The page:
|AliExpress Generic M.2 NVMe (B+M Key) to USB 3.1 “M2 SSD Case NVME Enclosure”||M.2 NVMe (B+M Key) to USB 3.1 Type A||Confirmed working by Jens Haase, thanks Jen!|
|SSK Aluminum M.2 NVMe (M Key) to USB 3.1 Gen 2 SSD Enclosure*||M.2 NVMe (M Key) to USB 3.1 Gen 2||Brian L reports this is working well with beta firmware upgrades, but that it did not work at all without them!|
|ORICO M.2 NVMe SSD Enclosure, USB 3.1 Gen 2 (10 Gbps)* (AliExpress Listing)||M.2 NVME to USB 3.1 Gen 2||M.Yusuf has given the first ever report of a working Orico adapter! Make sure it’s the USB 3.1 Gen 2 version that says “Support UASP for NVMe SSD”. This is the way.|
|DELOCK 42570 M.2 SATA (B Key) to USB Micro-B 3.1 Gen 2 SSD Enclosure*||M.2 SATA (B Key) to USB Micro-B 3.1 Gen 2||Andreas Franek reports that the enclosure works with a 3.0A power adapter (gets a little warm)|
|Shinestar M.2 NVMe (M Key) to USB 3.0 Adapter*||M.2 NVMe (M Key) to USB 3.0||This is the adapter I’m using in the picture at the top of the article. It is for NVMe M.2 drives only and is getting hard to find|
|UGREEN M.2 NVMe (B+M Key to USB-C 3.1 Gen 2 SSD Enclosure*||M.2 NVMe (B+M Key) to USB-C 3.1 Gen 2||Confirmed working in comments by Chad D|
|UGREEN M.2 SATA (B+M Key) to USB 3.1 Enclosure*||M.2 SATA (B+M Key) to USB 3.1 Enclosure||Reported as working well in the comments by John H. Reinhardt with a ASM1051E chipset|
|QNINE M.2 SATA (B Key) to USB 3.0 Enclosure*||M.2 SATA (B Key) to USB 3.0||I used this enclosure to benchmark M.2 SATA Lite-On and SanDisk drives — working great in 3.0 ports|
|ArgonOne M.2 SATA (B+M Key) Pi 4 Case*||M.2 SATA (B+M Key) Pi 4 Case||This case gives you a M.2 SATA port for your Raspberry Pi and is also a case! Confirmed working by Frank.|
|Tanbin mSATA to USB Adapter*||mSATA to USB 3.0||I used this mSATA to USB adapter for my Crucial M550 benchmark — working in 3.0 ports|
|Generic mSATA to USB 3.0 Adapter (fe2008)*||mSATA to USB 3.1||Confirmed working in comments by Nico|
|Canakit Raspberry Pi 4 Power Supply (USB-C)*||3.5A USB-C Power Supply||Canakit has been making very reliable power supplies for several Pi generations now. Using a 3.5A power supply will give enough extra power for your Pi to power the drive without causing instability|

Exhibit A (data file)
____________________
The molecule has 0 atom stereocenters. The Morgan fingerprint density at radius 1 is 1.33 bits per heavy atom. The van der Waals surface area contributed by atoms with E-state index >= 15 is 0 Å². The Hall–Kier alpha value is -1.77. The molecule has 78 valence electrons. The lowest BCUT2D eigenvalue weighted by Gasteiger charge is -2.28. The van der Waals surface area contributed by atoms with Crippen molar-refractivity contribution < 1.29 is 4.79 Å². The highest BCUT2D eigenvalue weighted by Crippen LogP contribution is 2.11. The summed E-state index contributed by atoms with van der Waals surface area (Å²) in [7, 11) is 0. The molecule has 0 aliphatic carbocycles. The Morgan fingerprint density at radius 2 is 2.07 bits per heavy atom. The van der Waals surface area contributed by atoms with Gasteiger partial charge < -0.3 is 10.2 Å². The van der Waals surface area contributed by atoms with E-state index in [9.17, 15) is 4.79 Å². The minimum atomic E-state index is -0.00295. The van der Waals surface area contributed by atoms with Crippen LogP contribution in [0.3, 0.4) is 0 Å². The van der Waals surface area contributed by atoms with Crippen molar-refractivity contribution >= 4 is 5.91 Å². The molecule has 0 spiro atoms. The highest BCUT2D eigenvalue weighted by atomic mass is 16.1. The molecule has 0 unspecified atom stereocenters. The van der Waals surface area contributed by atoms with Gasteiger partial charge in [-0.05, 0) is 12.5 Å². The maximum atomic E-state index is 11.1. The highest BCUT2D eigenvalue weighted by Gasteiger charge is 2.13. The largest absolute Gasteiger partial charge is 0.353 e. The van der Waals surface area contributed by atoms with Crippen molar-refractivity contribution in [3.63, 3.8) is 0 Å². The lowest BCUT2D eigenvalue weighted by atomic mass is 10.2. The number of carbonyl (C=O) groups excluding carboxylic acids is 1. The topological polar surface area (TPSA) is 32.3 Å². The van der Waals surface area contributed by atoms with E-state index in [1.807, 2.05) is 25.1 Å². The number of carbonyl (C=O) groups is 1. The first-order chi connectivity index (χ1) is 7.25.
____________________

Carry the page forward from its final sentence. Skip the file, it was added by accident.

Known Problematic Adapters (Naughty List)
Here is a list of common USB adapters that are known to have problems with the Raspberry Pi 4. You can get some of these adapters working by using quirks mode (see the “Fix (some) USB Adapter Problems Using Quirks” section below).
|FIDECO M207CPS USB3.2 to M2 NVME/SATA SSD Enclosure*||M.2 NVME to USB 3.2 Gen 2||Lee Myring reports that the FIDECO M207CPS has issues working with the Pi|
|UGREEN 30848 2.5″ SATA to USB 3.0 Hard Drive Enclosure*||2.5″ SATA to USB 3.0||Reporting as not working properly and disconnecting often by Mirco, thanks!|
|Sabrent USB 3.0 to 2.5″ SATA adapter*||2.5″ SATA to USB 3.0||Only works in the USB 2.0 ports. Will not boot in a USB 3.0 port. I have two of these and can confirm they don’t work. RIP to Sabrent, our previous king of the Pi 3 era of adapters.|
|Sabrent USB 3.0 to 2.5″ SATA Tool-Free External Hard Drive Enclosure*||2.5″ SATA to USB 3.0||Another nonworking Sabrent adapter reported by Alex, thanks Alex!|
|ELUTENG 2.5″ SATA to USB 3.0 Adapter*||2.5″ SATA to USB 3.0||Despite earlier reports as working Ryan and one other have reported this adapter does not work unless you enable quirks mode! Don’t make Ryan’s sacrifice in vain and avoid this one.|
|USB 3.0 to 2.5″ SATA III Hard Drive Adapter UASP Support-20cm, Black*||2.5″ SATA to USB 3.0||reported by dzm in the comments as having very poor I/O performance|
|ORICO 2.5″ SATA to USB C 3.0 Enclosure (Transparent)*||2.5″ SATA to USB 3.0||Several commenters have stated the transparent ORICO is not working. Avoid!|
|ORICO 2.5″ SATA to USB 3.0 Enclosure (Black) 2588US3-BKT*||2.5″ SATA to USB 3.0||Commenters report that the USB-C variant of the transparent ORICO enclosure also does not work|
|ORICO 2.5″ SATA to USB-C 3.1 Gen 1 Enclosure (Transparent)*||2.5″ SATA to USB-C 3.1 Gen 1||Confirmed as not working by Andrea De Lunardi in the comments (thanks!)|
|Vantec 2.5″ SATA to USB 3.0 USB Adapter with Case*||2.5″ SATA to USB 3.0||Does not work after hours of testing and frustration by Moshe Katz in the comments!|
So far we have not found a single ORICO adapter that has worked correctly so I would avoid that brand completely for the Raspberry Pi.
Get Latest Raspbian & Updates
To edit the bootloader configuration you should have a copy of Raspbian on a SD card. Right now support in third party operating systems to do anything with the new Raspberry Pi 4’s firmware or bootloader is very limited / nonexistent. You can use a third party operating system later once you set the boot mode, but to actually make these changes we will use official Raspbian.